The power of social media in gaming

Guns_LotsOfGuns

Moderator/Games Reviewer
The internet is a powerful place, capable of affecting change in many ways; from revolutions in the far east to pitching tents on Wall Street, no corner of our lives it seems is out of its reach. When it comes to gaming it's woven directly into the industry's DNA, with on-line gaming and connectivity driving the medium forward. The ubiquity of connectivity continues to increase the reach of social media; never before has the player had such an intimate, direct and powerful relationship with the creators of their content.

This influence of this hive mind has recently accomplished impressive feats, none more mighty one might say than bringing a company ranked at 35 on the Fortune 500 to its knees. Microsoft unveiled the Xbox One into a storm of negative press, which was supercharged by social media and culminated in the largest and swiftest about face since New Coke was pulled from the stores.

In the good old days market forces would dictate success, Sega, Sony and Nintendo would seal their best ideas into one box, place it on the shelves and then use software to attract its audience. The NES is arguably regarded as the greatest video game console of all time; but with it came many draconian measures regarding third party publishing which, together with other antitrust violations, were eventually judged illegal. Had social media existed back then, would the NES have even made it to retail? Developers were forced to produce games exclusively for the system, were limited to a small number of titles a year and had to purchase minimum amounts of the expensive cartridge format. Twitter would have exploded.


As appalling as Nintendo's behaviour was, it was effective, the rash of poor content for the Atari 2600 contributed to the industry crash in the 80s, and Nintendo's measures most certainly resuscitated the home videogame market and established influences which are still apparent in present day consoles.

Today's social media doesn't leave room for the possibility that ideas which might seem outrageous in the moment often become understood or even necessary with the perspective of time. Will we look back on the Xbox One reversal as a bad exercise in mob mentality?

There have however been moments of brilliance, brief glimpses of the type of experiences social media can contribute to gaming, in a way that only a connected, responsive and inclusive medium can. Back in 2004 the innocuous website ilovebees went viral as people worked together on-line to decode elaborate clues and messages in an interactive story leading up to Halo 2. Similarly 2012's Fez had communities collectively scratching their heads to analyse the game's puzzles and unlock its secrets. These kinds of experiences can only exist and succeed through social media, more importantly rather than separating users into warring factions that trade barbs within 140 characters, it inspires co-operation, creativity and excitement like no other platform can. Participating in a living, breathing adventure which bleeds into the real world will surely be one of the next evolutions in gaming.


Kickstarter is perhaps the embodiment of this new age, "crowd-funding" places the power entirely in Joe Public's hands as individuals and companies pitch ideas and attract backers who "pledge" (not invest, there is no legal obligation to deliver as promised) funds to bring these projects to life. Removing "the man" from the process entirely allows fans to launch titles and products which may have failed to gain traction in the normal publisher model.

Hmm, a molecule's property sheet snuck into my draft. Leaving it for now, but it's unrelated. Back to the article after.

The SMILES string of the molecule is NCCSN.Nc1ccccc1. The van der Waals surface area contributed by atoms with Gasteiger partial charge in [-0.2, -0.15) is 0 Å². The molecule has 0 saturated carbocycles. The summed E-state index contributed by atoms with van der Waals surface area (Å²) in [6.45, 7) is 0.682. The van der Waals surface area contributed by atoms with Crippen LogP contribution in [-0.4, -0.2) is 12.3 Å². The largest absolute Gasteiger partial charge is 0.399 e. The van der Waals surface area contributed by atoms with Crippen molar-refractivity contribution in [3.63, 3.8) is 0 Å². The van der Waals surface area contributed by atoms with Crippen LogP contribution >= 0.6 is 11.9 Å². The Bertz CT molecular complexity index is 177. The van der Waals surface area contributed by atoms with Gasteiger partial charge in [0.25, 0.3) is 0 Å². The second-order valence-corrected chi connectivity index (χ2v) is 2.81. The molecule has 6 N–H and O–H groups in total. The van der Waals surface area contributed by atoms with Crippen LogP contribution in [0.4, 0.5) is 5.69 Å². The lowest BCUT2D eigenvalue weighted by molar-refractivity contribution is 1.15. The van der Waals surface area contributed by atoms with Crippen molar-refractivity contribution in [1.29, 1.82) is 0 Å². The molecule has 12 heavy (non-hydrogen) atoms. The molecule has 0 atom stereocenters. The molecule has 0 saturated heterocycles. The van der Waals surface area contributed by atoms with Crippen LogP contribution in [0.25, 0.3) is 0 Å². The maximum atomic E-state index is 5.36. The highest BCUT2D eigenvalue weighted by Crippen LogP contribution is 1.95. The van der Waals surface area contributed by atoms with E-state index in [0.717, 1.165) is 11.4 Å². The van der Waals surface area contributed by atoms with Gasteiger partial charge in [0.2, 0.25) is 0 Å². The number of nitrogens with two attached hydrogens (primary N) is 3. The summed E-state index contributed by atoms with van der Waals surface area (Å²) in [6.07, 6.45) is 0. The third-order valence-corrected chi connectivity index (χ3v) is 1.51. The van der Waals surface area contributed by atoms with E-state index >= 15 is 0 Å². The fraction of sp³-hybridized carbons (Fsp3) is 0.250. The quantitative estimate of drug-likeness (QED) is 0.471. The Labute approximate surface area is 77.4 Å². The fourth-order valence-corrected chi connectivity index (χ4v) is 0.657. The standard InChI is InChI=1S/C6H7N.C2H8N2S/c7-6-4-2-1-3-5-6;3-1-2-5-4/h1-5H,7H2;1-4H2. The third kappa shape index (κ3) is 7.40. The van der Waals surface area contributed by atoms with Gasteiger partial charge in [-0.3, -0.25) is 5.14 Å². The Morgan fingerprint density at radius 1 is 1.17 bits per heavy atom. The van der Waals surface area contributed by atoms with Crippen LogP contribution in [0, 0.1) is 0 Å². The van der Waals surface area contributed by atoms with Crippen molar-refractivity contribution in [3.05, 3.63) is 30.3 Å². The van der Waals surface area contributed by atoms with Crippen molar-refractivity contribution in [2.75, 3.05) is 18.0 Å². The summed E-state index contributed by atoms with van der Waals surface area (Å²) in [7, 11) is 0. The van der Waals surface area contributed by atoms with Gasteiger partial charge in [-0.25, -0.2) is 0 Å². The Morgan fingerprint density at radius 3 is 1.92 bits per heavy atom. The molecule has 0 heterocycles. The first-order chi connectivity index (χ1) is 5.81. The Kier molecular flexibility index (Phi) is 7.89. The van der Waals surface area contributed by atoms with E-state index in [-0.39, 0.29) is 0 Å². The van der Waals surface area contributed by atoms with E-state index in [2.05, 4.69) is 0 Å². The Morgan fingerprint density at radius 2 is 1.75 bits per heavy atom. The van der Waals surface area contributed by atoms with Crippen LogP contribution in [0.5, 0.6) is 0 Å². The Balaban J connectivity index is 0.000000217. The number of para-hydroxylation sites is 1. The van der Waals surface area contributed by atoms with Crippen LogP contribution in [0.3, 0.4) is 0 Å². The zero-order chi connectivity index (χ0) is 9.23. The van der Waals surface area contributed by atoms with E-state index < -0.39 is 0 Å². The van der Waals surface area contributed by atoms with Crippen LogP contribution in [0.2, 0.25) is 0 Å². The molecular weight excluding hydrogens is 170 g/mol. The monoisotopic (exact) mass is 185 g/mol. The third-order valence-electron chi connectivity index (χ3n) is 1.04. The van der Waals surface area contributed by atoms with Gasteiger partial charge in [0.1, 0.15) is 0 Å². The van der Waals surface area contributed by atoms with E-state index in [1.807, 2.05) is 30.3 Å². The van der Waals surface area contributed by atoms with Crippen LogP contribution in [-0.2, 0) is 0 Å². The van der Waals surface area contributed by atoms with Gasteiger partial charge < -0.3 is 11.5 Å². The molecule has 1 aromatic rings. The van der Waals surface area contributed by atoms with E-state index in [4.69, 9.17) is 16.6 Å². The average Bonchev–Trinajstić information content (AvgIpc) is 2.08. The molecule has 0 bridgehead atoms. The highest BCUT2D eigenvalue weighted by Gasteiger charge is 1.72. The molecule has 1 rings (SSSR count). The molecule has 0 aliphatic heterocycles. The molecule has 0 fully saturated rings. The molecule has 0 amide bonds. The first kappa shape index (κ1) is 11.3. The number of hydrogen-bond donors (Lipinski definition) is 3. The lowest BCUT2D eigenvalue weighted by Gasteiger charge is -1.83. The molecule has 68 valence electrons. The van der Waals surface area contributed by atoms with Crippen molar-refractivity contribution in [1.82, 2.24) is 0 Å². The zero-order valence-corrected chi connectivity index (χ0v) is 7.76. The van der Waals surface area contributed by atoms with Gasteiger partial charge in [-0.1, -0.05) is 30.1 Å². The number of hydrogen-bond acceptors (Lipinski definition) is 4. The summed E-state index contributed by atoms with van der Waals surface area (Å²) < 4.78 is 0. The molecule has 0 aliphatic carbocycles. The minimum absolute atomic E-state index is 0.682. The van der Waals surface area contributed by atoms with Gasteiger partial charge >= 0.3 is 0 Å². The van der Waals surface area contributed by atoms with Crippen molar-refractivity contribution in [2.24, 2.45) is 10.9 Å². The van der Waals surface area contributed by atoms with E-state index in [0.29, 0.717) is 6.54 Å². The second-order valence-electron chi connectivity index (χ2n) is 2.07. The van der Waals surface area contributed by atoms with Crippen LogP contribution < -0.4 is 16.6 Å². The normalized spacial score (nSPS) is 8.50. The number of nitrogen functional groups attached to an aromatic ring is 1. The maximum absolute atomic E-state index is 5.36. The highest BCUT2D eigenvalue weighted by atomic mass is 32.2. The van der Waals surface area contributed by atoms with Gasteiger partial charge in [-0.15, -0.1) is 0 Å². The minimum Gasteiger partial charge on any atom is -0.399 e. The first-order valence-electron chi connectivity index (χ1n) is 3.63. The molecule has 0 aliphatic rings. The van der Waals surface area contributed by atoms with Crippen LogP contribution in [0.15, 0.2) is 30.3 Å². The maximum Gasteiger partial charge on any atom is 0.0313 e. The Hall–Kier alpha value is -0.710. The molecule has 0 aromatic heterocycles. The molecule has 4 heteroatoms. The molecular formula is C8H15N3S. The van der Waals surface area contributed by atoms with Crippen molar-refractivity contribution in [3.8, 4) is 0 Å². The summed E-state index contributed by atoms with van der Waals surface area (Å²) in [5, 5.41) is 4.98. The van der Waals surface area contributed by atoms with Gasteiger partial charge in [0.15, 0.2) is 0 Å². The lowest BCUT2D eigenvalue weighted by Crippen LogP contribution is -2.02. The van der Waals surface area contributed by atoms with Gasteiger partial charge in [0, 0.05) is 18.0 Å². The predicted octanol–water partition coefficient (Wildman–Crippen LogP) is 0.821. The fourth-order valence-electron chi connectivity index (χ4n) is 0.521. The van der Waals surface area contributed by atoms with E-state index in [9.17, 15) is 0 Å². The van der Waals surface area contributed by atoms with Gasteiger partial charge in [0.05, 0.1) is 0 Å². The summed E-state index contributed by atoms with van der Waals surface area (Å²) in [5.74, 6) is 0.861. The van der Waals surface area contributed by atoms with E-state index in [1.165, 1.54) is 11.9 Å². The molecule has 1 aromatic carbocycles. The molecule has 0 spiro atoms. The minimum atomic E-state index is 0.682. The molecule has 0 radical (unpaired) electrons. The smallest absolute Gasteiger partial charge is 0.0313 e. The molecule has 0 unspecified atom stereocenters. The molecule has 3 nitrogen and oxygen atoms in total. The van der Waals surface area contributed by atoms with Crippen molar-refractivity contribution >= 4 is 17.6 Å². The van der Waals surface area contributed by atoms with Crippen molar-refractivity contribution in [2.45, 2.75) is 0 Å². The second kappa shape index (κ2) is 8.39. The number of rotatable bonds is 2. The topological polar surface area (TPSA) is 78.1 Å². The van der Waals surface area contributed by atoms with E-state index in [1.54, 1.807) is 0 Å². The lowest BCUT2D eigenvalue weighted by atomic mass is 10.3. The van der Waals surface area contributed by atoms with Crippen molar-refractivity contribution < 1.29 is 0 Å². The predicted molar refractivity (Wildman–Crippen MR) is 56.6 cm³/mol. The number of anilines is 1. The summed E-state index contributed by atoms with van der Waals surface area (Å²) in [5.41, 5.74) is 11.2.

Double Fine put the service on the map asking for $400,000 to create a new adventure game from the mind of industry darling Tim Schafer. Records were smashed and over 3 million dollars was handed to Double Fine. Kickstarter exploded. Had the industry finally found a way to break the hold of the AAA publishers, who seem committed to a model where games cost so much to produce that even sales in the millions are deemed a failure? Not quite.

Schafer recently revealed the studio was out of cash and laid out plans to release half of the game via Steam's early access service to generate more funds to complete the project. The opening words of the initial Kickstarter pitch now ring out exceptionally clearly.

The world of video game design is a mysterious one. What really happens behind the closed doors of a development studio is often unknown, unappreciated, or misunderstood.
As much as we might want game development free of the often oppressive influence of the corporate world, there are benefits to be gained from the corporate approach. Had Double Fine pitched their idea to a publisher and received funding, would the costs have spiralled past the initial $400,000 goal and kept going beyond the mind boggling $3 million they amassed? Unlikely. Would the game presented at the end have been the same undiluted vision that will eventually be delivered to backers? Also unlikely, but you might have received it before the new completion date of mid 2014.

The internet has been kind to Double Fine, probably because they have been admirably transparent throughout the entire process, keeping backers informed through every step of the PR minefield.

The OUYA however has had no such luck, the android based console sailed past the 1 million dollar goal to eventually rack up $8.5 million in funding, and has been met with lukewarm praise and mutterings of "potential". Raising the question whether there really was a need for what is essentially an android handset in a box that you plug into your TV. Whose biggest and most dangerous competitor is sat in my (and potentially your) pocket; an Android phone which has almost the same internal components as the OUYA which, when hooked up to a TV, offers almost all of the same functionality.


The OUYA is a risky proposition, one I doubt many companies would be willing to assume for numerous legitimate reasons. The idea behind the OUYA of offering small developers a legitimate platform to aim for is admirable, and possibly even an inspirational one which 60,000 people believed in enough to open their wallets for.